The first public comment session was held last night at Skyline High School. The second session is at Frederick High School tomorrow (Wednesday). Due to my wife's bookclub and my business travel schedule I am not able to attend either session in person. I look forward to the report.

Setting school boundaries is often a challenge because there are competing interests to balance. In the case of Mead High School the competing interests are ensuring the new high school has a critical mass of students so there are the revenues to provide a rich set of program offerings and protecting the integrity of communities – especially the Tritowns. Eric Doering, Mayor of Frederick, expresses the latter interest in a Times-Call editorial today (1/6/09). Unfortunately the electronic version of the Times-Call does not have his piece. There are also concerns about how a new high school will impact Skyline High School. These opinions were expressed at last night's forum according to the Times-Call article.

High schools are built for the long term. In the short term, it will be difficult to balance all of these interests in a way that everyone finds satisfying.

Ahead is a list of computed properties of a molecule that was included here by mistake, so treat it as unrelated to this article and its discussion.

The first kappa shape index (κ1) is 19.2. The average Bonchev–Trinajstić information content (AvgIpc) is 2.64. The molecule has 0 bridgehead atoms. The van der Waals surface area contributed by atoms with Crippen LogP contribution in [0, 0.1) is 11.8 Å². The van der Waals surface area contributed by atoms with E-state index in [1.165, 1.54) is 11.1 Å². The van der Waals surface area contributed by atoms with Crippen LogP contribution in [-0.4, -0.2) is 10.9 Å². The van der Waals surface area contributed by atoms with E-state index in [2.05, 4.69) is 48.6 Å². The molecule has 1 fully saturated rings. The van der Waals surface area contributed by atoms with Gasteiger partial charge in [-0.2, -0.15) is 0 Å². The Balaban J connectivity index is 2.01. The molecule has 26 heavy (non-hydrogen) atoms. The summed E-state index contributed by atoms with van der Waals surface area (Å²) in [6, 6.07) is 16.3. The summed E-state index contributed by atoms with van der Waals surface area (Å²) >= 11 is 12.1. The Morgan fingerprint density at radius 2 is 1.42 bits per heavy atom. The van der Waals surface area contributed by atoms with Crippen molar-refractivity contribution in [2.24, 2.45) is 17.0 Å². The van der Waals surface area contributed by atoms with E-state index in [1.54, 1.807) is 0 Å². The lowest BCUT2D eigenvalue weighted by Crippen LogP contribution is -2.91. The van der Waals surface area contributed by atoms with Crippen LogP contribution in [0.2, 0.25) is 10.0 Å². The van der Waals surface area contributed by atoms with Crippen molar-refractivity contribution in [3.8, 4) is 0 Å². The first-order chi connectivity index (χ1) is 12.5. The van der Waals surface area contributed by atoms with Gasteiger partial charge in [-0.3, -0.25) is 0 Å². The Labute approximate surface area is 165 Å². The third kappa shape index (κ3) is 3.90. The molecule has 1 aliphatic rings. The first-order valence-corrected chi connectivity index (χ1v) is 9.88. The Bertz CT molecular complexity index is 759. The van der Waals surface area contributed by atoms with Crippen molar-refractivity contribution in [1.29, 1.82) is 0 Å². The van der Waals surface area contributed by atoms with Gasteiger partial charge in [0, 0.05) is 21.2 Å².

I also took note from the Times-Call article the need to better publicize the STEM (science, technology, engineering and math) program being implemented at Skyline. Many people are unaware of the programs being developed at the school. Fine arts programs are being beefed up, too.

Students and families have an out if they don't like the board's decision about boundaries. Colorado's open enrollment laws make it easy for students to choose a public school outside their presribed boundaries. Thus, boundary decisions are becoming less and less relevant. I see this trend continuing. In  fact, we are moving quickly toward a time in which schooling is no longer entirely place based nor time fixed. Geography isn't what it used to be.

Meantime, I will strive to be thoughtful when trying to balance the competing interests when making my vote to set Mead High School boundaries. I am confident other board members will be thoughtful, too.